How EFCC, AGF’s strange ‘romance’ saved Goje after surrendering Senate Presidency bid

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By Adejumo kabir

It appears Danjuma Goje’s recent decision to step down from contesting for the seat of the Senate President has begun to yield dividend.

On Friday, the office of the Attorney-General of the Federation applied for the withdrawal of the two remaining corruption charges against him.

This was granted by the court and Mr Goje was discharged, after eight years of prosecution for alleged N25 billion fraud while serving as Gombe State governor.

Earlier, the anti-graft agency, the EFCC, surprisingly withdrew from the matter for the AGF to take charge, a day after Mr Goje met with President Muhammadu Buhari and accepted to cede his quest for the Senate Presidency, for Ahmed Lawan.

This unusual romance between the EFCC and the AGF attracted criticism from the public. Until now, the two agencies rarely got along on how best to fight corruption. They viewed each other with suspicion.

While the office of the AGF sees EFCC as overzealous, the office of the AGF, in the EFCC’s estimation, lacks the commitment to fight corruption.

Past Rivalry between the EFCC and AGF

In November 2018, the EFCC vehemently resisted the AGF from taking over the trial of a businessman, John Abebe, at the Special Offences Court in Ikeja, Lagos State.

Mr Abebe, younger brother to former first lady, Stella Obasanjo, was arraigned before Justice Mojisola Dada on a four-count charge of forgery, fabricating evidence and attempt to pervert the course of justice.

The EFCC accused Mr Abebe to have, on June 22, 2010, forged a letter dated November 30, 1995, and belonging to BP Exploration Nigeria Limited to that of his company, Inducon Nigeria Limited.

Also, in March 2016, the EFCC and the AGF also disagreed at the Federal High Court in Lagos over who to prosecute the case involving 16 suspects accused of multi-billion fraud (N43 billion) at the Consolidated Discount House Limited.

Justice Mohammed Idris had, on February 23, 2016 ordered them to sort out who, between them, should prosecute the case, but the issue was not resolved.

A lawyer from EFCC, A.B.C Ozioko, insisted that EFCC would prosecute the suspects, arguing that the suspects were in its custody.

In 2017, the EFCC and the AGF disagreed again on the handling of ‘high profile cases’.

The anti-graft’s head of legal department, G.K. Latona, saidthen that the attorney-general’s officehad the right to initiate new high-profile corruption cases and investigate them without waiting for cases initiated by the EFCC.

There were also controversies between the duo over the briberycase filed against the chairman of the Code of Conduct Tribunal, Danladi Umar, in the High Court of the Federal Capital Territory, Abuja, by the EFCC.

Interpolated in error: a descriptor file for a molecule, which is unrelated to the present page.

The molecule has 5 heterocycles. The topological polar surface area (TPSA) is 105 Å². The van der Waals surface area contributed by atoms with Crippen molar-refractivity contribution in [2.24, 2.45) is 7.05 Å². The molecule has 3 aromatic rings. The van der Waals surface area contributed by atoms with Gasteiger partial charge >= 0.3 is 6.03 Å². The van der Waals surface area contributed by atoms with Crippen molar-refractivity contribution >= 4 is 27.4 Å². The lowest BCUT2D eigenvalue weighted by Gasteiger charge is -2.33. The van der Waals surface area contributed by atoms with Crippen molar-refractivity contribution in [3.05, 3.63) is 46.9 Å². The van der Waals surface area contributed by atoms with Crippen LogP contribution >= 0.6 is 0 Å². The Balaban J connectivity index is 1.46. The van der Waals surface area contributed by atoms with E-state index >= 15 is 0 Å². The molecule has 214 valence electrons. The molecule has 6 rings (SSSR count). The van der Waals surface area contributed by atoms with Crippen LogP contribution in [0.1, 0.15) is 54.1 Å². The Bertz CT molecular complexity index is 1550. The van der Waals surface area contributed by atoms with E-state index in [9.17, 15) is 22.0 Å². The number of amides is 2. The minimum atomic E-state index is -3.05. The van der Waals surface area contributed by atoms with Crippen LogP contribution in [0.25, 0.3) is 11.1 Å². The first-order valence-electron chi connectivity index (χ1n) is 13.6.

The EFCC and AGF also maintained polar positions on the Malabu saga.

Although it was rejected by Mr Buhari, the AGF had proposed last year that the government discontinue the civil case on Malabu Oil Block (OPL 245) scandal and all criminal matters in Nigeria in connection with the oil block, among others.

The OPL 245 is an offshore oil block with about nine billion barrels of crude. It was auctioned for $1.3 billion (1.1 billion euros).

The EFCC on December 20, 2016 filed nine charges bordering on an alleged mismanagement of over $1b Malabu Oil cash against Dan Etete, Mohammed Adoke, a businessman, Aliyu Abubakar, Malabu Oil and Gas Limited; Rocky Top Resources Limited; Imperial Union Limited; Novel Properties and Development Company Limited, Group Construction Limited and Megatech Engineering Limited.

In another charge, the EFCC sued Etete, Adoke, Abubakar and eight others over an alleged $801 million bribe, in respect of the auctioning of the Malabu oil block.

Although it was rejected by Mr Buhari, the AGF had proposed last year that the government discontinue the civil case on Malabu Oil Block (OPL 245) scandal and all criminal matters in Nigeria in connection with the oil block, among others.

The OPL 245 is an offshore oil block with about nine billion barrels of crude. It was auctioned for $1.3 billion (1.1 billion euros).

The EFCC on December 20, 2016 filed nine charges bordering on an alleged mismanagement of over $1b Malabu Oil cash against Dan Etete, Mohammed Adoke, a businessman, Aliyu Abubakar, Malabu Oil and Gas Limited; Rocky Top Resources Limited; Imperial Union Limited; Novel Properties and Development Company Limited, Group Construction Limited and Megatech Engineering Limited.

In another charge, the EFCC sued Etete, Adoke, Abubakar and eight others over an alleged $801 million bribe, in respect of the auctioning of the Malabu oil block.

 

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